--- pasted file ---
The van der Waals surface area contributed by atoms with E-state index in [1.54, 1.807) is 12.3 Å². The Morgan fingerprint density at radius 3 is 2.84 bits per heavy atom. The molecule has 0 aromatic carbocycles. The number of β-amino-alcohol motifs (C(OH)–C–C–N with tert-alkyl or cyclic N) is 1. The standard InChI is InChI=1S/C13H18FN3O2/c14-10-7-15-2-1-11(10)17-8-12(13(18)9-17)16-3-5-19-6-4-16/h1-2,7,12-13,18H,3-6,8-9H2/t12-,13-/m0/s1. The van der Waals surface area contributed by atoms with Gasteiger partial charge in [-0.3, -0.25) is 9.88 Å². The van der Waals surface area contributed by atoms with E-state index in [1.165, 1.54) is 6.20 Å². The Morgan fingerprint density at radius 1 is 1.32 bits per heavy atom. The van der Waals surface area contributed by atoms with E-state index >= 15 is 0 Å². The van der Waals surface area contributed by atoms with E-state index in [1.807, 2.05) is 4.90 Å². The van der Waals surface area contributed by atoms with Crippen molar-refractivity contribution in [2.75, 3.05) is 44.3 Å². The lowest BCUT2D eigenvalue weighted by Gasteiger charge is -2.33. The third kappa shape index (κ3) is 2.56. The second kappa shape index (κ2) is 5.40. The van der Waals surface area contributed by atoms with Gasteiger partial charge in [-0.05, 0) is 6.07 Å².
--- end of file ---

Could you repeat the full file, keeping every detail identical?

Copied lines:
The van der Waals surface area contributed by atoms with E-state index in [1.54, 1.807) is 12.3 Å². The Morgan fingerprint density at radius 3 is 2.84 bits per heavy atom. The molecule has 0 aromatic carbocycles. The number of β-amino-alcohol motifs (C(OH)–C–C–N with tert-alkyl or cyclic N) is 1. The standard InChI is InChI=1S/C13H18FN3O2/c14-10-7-15-2-1-11(10)17-8-12(13(18)9-17)16-3-5-19-6-4-16/h1-2,7,12-13,18H,3-6,8-9H2/t12-,13-/m0/s1. The van der Waals surface area contributed by atoms with Gasteiger partial charge in [-0.3, -0.25) is 9.88 Å². The van der Waals surface area contributed by atoms with E-state index in [1.165, 1.54) is 6.20 Å². The Morgan fingerprint density at radius 1 is 1.32 bits per heavy atom. The van der Waals surface area contributed by atoms with E-state index >= 15 is 0 Å². The van der Waals surface area contributed by atoms with E-state index in [1.807, 2.05) is 4.90 Å². The van der Waals surface area contributed by atoms with Crippen molar-refractivity contribution in [2.75, 3.05) is 44.3 Å². The lowest BCUT2D eigenvalue weighted by Gasteiger charge is -2.33. The third kappa shape index (κ3) is 2.56. The second kappa shape index (κ2) is 5.40. The van der Waals surface area contributed by atoms with Gasteiger partial charge in [-0.05, 0) is 6.07 Å².